The raccoons dug up a lot of the garlic last night. I think it’s because I put out fish meal in some places. Grrr! I think that next time we use it we have to leave the bed fallow for a bit so the raccoons can dig it up. Maybe I’ll do this with the corn bed, although I really want to get some cover crops planted…

The raccoons have gotten so big!

Raccoons hard at work
Digging up my pea bed! You can click on the image to make it bigger M2E1L0-11R350B300

My pea bed (on the south side of the garden; the tractor reflector is pretty bright here) looks like such a mess. I have to rebury seeds/seedlings every day. I’m a bit worried about the 2 sixpacks of plants that I transplanted today, on the far north east side. The collards are too leggy, and the kales look like they needed nutrients from the soil about 2 weeks ago. Noone had thinned the cells, so I had about 10 of each kind of plant. I really don’t know where all of my seedlings will end up. We needed to do so much work this weekend, and it didn’t happen 😦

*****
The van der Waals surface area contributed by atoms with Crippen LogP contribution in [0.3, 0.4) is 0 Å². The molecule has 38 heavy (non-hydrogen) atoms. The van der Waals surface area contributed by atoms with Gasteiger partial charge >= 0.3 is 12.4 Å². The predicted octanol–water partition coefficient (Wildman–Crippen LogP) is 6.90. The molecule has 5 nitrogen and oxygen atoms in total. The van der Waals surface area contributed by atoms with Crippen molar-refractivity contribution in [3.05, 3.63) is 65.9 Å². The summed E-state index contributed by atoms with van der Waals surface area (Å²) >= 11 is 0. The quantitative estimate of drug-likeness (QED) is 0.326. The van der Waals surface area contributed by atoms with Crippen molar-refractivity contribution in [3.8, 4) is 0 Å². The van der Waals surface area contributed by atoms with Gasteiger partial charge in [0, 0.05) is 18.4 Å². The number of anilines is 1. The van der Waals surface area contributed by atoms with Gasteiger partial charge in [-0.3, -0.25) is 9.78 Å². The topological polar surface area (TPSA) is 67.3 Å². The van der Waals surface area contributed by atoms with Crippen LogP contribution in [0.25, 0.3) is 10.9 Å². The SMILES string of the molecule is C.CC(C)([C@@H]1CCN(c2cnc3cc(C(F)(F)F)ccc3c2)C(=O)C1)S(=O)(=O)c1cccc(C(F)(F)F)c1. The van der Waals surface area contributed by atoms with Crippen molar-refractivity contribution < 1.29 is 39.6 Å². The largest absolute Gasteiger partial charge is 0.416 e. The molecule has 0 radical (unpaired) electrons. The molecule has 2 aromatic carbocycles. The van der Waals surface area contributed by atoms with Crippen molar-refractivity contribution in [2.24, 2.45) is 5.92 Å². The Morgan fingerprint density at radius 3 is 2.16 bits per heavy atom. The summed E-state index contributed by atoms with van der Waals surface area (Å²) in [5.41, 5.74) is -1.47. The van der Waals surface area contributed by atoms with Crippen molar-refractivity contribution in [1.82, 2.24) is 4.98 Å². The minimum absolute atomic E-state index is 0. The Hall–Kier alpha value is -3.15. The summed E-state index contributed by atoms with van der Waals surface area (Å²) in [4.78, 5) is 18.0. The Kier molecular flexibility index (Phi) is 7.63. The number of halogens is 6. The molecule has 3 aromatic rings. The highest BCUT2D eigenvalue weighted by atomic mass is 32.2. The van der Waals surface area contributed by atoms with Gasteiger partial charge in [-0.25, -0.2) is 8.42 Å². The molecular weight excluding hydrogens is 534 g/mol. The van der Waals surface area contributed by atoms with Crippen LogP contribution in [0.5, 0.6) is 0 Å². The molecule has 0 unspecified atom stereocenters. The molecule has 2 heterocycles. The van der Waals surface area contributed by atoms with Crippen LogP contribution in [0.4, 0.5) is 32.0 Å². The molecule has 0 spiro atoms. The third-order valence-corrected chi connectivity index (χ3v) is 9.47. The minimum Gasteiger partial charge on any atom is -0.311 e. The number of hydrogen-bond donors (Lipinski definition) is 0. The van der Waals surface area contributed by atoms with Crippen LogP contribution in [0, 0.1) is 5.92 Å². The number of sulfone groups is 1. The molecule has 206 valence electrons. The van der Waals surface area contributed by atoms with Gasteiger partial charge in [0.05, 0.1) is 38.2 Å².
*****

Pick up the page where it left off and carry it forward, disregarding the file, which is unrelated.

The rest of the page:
I did pick 2 baskets of strawberries today. It’s amazing that they are still producing so well. The pests are just awful, though. I’m getting better at squishing cucumber beetles as soon as I spot them – they will fly away very quickly if I wait at all!

Pumpkin patch at school farm

Today we went to the annual pumpkin patch/fall open house at the farm at the junior college that I attended. It’s always interesting to see what changes and what stays the same. One student (I assume, he was in a shirt with the farm’s name on it, like all the volunteers and student workers), when I asked him who the current garden manager is, said that it was the farm manager. When I pressed further, he said that there were 4 or 5 students running it. Now I think that he misunderstood me, because another guy came up to the table and sent his tablemate on her break. So that was the “supervisor” and maybe the student didn’t understand all the crop planning and stuff that that person does.